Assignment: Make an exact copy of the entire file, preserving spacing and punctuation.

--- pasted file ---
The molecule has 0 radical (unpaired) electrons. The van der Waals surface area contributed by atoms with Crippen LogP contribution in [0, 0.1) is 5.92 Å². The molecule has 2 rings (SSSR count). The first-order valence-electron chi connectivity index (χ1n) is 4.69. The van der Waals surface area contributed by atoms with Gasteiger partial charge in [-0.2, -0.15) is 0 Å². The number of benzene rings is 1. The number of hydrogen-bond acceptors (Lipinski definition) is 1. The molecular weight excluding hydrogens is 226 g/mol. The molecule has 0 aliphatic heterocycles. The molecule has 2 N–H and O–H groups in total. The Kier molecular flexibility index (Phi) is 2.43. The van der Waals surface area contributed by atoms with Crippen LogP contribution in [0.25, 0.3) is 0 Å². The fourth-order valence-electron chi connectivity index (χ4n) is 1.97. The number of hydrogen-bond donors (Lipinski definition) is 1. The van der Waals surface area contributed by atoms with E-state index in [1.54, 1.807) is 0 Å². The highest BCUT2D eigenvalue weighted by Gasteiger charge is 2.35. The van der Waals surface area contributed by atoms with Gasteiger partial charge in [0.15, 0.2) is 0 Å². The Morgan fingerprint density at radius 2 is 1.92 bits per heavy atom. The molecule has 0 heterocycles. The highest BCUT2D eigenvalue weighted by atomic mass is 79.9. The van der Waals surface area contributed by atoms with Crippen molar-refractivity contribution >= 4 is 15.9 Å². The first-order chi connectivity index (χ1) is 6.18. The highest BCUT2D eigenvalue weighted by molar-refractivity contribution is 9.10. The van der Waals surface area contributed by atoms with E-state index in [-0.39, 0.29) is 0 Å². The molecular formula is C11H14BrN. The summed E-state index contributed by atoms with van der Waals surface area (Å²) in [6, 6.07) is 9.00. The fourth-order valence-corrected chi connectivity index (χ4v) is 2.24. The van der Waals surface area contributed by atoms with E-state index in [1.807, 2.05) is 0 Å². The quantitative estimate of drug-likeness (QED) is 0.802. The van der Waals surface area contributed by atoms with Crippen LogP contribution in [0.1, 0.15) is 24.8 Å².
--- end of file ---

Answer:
The molecule has 0 radical (unpaired) electrons. The van der Waals surface area contributed by atoms with Crippen LogP contribution in [0, 0.1) is 5.92 Å². The molecule has 2 rings (SSSR count). The first-order valence-electron chi connectivity index (χ1n) is 4.69. The van der Waals surface area contributed by atoms with Gasteiger partial charge in [-0.2, -0.15) is 0 Å². The number of benzene rings is 1. The number of hydrogen-bond acceptors (Lipinski definition) is 1. The molecular weight excluding hydrogens is 226 g/mol. The molecule has 0 aliphatic heterocycles. The molecule has 2 N–H and O–H groups in total. The Kier molecular flexibility index (Phi) is 2.43. The van der Waals surface area contributed by atoms with Crippen LogP contribution in [0.25, 0.3) is 0 Å². The fourth-order valence-electron chi connectivity index (χ4n) is 1.97. The number of hydrogen-bond donors (Lipinski definition) is 1. The van der Waals surface area contributed by atoms with E-state index in [1.54, 1.807) is 0 Å². The highest BCUT2D eigenvalue weighted by Gasteiger charge is 2.35. The van der Waals surface area contributed by atoms with Gasteiger partial charge in [0.15, 0.2) is 0 Å². The Morgan fingerprint density at radius 2 is 1.92 bits per heavy atom. The molecule has 0 heterocycles. The highest BCUT2D eigenvalue weighted by atomic mass is 79.9. The van der Waals surface area contributed by atoms with Crippen molar-refractivity contribution >= 4 is 15.9 Å². The first-order chi connectivity index (χ1) is 6.18. The highest BCUT2D eigenvalue weighted by molar-refractivity contribution is 9.10. The van der Waals surface area contributed by atoms with E-state index in [-0.39, 0.29) is 0 Å². The molecular formula is C11H14BrN. The summed E-state index contributed by atoms with van der Waals surface area (Å²) in [6, 6.07) is 9.00. The fourth-order valence-corrected chi connectivity index (χ4v) is 2.24. The van der Waals surface area contributed by atoms with E-state index in [1.807, 2.05) is 0 Å². The quantitative estimate of drug-likeness (QED) is 0.802. The van der Waals surface area contributed by atoms with Crippen LogP contribution in [0.1, 0.15) is 24.8 Å².